Jan 04, 2012 0 Share

More Than Meets the Ear


Illustration of cast of "Married with Children" from video package.

One thing we need to keep in mind is that when people are talking about one thing, sometimes they're really thinking about something else. 

On an episode of  “Married ...With Children” (my all-time favorite sitcom), Peg Bundy and Marcy D'Arcy start arguing loudly about whether cups should be stored right side up or upside down. Peg thinks right side up is best, whereas Marcy swears by upside down. Sounds silly, right? 

That depends. In this case the difference is symbolic. You see, Al and Peg Bundy run a dirty household—and yes, that extends to the cups. Right side up cups collect dust … which, according to Peg, they eventually use to make hot chocolate! (Don't try this at home.) 

Well, issues like this are a constant peeve of their neat neighbors, the D'Arcys. Marcy is an affluent (and childless) bank manager, who feels—and acts—superior to the Bundys. Al Bundy left his glory days behind in high school decades previously. Now, he has a low-level retail job, a bad attitude and worse personal hygiene, a lazy wife, two underachieving children and a messy household. 

So when Peg argues for storing cups right side up, Marcy sees it as one more example of the Bundy household's laziness and filth. Right-side-up cups are, to her, symbolic of all that is wrong with the Bundys—and, by contrast, of all that is right with the D'Arcys.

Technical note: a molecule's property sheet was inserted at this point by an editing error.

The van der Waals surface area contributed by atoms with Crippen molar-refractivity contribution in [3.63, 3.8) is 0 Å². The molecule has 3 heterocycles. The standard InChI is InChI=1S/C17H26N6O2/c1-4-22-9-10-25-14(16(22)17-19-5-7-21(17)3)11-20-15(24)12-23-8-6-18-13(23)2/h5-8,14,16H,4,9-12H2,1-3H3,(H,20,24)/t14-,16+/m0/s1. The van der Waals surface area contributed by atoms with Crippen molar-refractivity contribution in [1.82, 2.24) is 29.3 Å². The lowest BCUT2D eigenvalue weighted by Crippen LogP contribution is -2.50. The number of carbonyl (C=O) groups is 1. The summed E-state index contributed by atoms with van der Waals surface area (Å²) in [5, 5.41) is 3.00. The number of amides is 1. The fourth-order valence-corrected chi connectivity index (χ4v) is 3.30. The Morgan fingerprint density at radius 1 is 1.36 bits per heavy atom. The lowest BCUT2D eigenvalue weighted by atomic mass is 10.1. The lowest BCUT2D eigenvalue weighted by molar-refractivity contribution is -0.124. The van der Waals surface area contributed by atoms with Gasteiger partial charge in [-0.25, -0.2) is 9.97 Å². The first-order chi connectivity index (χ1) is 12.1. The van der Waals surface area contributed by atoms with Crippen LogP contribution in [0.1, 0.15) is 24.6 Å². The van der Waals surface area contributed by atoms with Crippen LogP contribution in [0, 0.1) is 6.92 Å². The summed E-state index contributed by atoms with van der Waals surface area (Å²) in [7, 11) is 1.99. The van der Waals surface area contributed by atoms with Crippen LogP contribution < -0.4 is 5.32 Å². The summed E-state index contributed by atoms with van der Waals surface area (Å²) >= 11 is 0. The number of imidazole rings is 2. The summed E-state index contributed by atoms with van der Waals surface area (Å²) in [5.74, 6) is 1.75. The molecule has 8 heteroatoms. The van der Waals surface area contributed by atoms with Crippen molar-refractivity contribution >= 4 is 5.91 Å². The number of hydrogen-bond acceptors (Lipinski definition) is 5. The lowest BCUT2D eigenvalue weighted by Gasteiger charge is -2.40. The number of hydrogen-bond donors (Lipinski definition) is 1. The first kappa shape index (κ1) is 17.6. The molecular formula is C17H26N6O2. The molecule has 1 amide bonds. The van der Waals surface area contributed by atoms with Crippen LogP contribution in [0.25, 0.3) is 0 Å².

It's a bit like the joke about the man who went bear hunting. He saw a huge bear, fired at it … and missed. The bear ran up to him and said “Take your pick … I kill you, or you clean up all the trash around this forest.” Not exactly the toughest choice he made that day. 

He came back the following year, eager for revenge. He sighted in on the same bear, pulled the trigger—and found he'd left the safety on! The click brought the bear running: “Now I'm getting mad. Do you want to die ... or pick up all the trash around this forest, burn it and bury the remains?” Still a pretty easy choice. 

The year after that, he was determined that this time he would get the bear. He brought his trusty rifle once again, saw the bear up close, got into firing position, made sure to turn the safety off—and the bear disappeared. Next thing he knew, he felt a tap on his shoulder and a now familiar voice: “You're not here for the hunting, are you?” 

In other words, what you see someone doing—let alone saying—may not be all that's on their minds. We may have to dig deeper to see what's really on their agenda. What something is on the surface may not represent all it means to them. 

One thing that often helps in these situations: Look at the history! Play “Concentration”--look for a match—in each side's past behavior. What did they do or say before that's a bit like what they're doing and saying now? 

The Bundys and the D'Arcys had fought for years about issues like dumping garbage, noise and how much money they make. So, Peg may have seen putting cups upside down as meaningless pretentiousness, like keeping the living room spotless and never allowing anyone in it. Whereas Marcy likely perceived the Bundys' keeping cups right side up as yet another shortcut that only dirty people would want to use, like going days without showering. 

Something to keep in mind next time we see someone arguing over something that means little to us: There may be more to it than meets the ear.